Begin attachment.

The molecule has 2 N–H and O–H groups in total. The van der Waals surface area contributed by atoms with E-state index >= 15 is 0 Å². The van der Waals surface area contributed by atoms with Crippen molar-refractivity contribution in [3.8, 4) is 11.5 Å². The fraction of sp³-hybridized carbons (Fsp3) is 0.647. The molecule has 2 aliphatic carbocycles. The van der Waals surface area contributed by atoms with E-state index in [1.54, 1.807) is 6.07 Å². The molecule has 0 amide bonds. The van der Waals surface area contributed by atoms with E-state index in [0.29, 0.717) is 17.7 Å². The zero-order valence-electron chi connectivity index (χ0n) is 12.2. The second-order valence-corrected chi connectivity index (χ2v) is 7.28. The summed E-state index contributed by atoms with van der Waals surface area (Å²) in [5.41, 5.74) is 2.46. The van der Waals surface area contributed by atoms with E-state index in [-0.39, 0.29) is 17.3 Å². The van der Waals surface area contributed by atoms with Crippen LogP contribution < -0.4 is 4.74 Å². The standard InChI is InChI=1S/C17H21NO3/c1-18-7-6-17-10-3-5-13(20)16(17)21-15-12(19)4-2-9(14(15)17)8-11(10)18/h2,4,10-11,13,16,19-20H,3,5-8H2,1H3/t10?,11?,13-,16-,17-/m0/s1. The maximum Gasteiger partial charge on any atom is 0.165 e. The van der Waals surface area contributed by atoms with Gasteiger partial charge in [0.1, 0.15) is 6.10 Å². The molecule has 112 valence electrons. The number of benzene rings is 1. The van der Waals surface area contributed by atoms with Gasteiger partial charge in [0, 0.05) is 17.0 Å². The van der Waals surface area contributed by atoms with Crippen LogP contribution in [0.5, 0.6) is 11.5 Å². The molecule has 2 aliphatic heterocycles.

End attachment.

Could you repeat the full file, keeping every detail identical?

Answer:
The molecule has 2 N–H and O–H groups in total. The van der Waals surface area contributed by atoms with E-state index >= 15 is 0 Å². The van der Waals surface area contributed by atoms with Crippen molar-refractivity contribution in [3.8, 4) is 11.5 Å². The fraction of sp³-hybridized carbons (Fsp3) is 0.647. The molecule has 2 aliphatic carbocycles. The van der Waals surface area contributed by atoms with E-state index in [1.54, 1.807) is 6.07 Å². The molecule has 0 amide bonds. The van der Waals surface area contributed by atoms with E-state index in [0.29, 0.717) is 17.7 Å². The zero-order valence-electron chi connectivity index (χ0n) is 12.2. The second-order valence-corrected chi connectivity index (χ2v) is 7.28. The summed E-state index contributed by atoms with van der Waals surface area (Å²) in [5.41, 5.74) is 2.46. The van der Waals surface area contributed by atoms with E-state index in [-0.39, 0.29) is 17.3 Å². The van der Waals surface area contributed by atoms with Crippen LogP contribution < -0.4 is 4.74 Å². The standard InChI is InChI=1S/C17H21NO3/c1-18-7-6-17-10-3-5-13(20)16(17)21-15-12(19)4-2-9(14(15)17)8-11(10)18/h2,4,10-11,13,16,19-20H,3,5-8H2,1H3/t10?,11?,13-,16-,17-/m0/s1. The maximum Gasteiger partial charge on any atom is 0.165 e. The van der Waals surface area contributed by atoms with Gasteiger partial charge in [0.1, 0.15) is 6.10 Å². The molecule has 112 valence electrons. The number of benzene rings is 1. The van der Waals surface area contributed by atoms with Gasteiger partial charge in [0, 0.05) is 17.0 Å². The van der Waals surface area contributed by atoms with Crippen LogP contribution in [0.5, 0.6) is 11.5 Å². The molecule has 2 aliphatic heterocycles.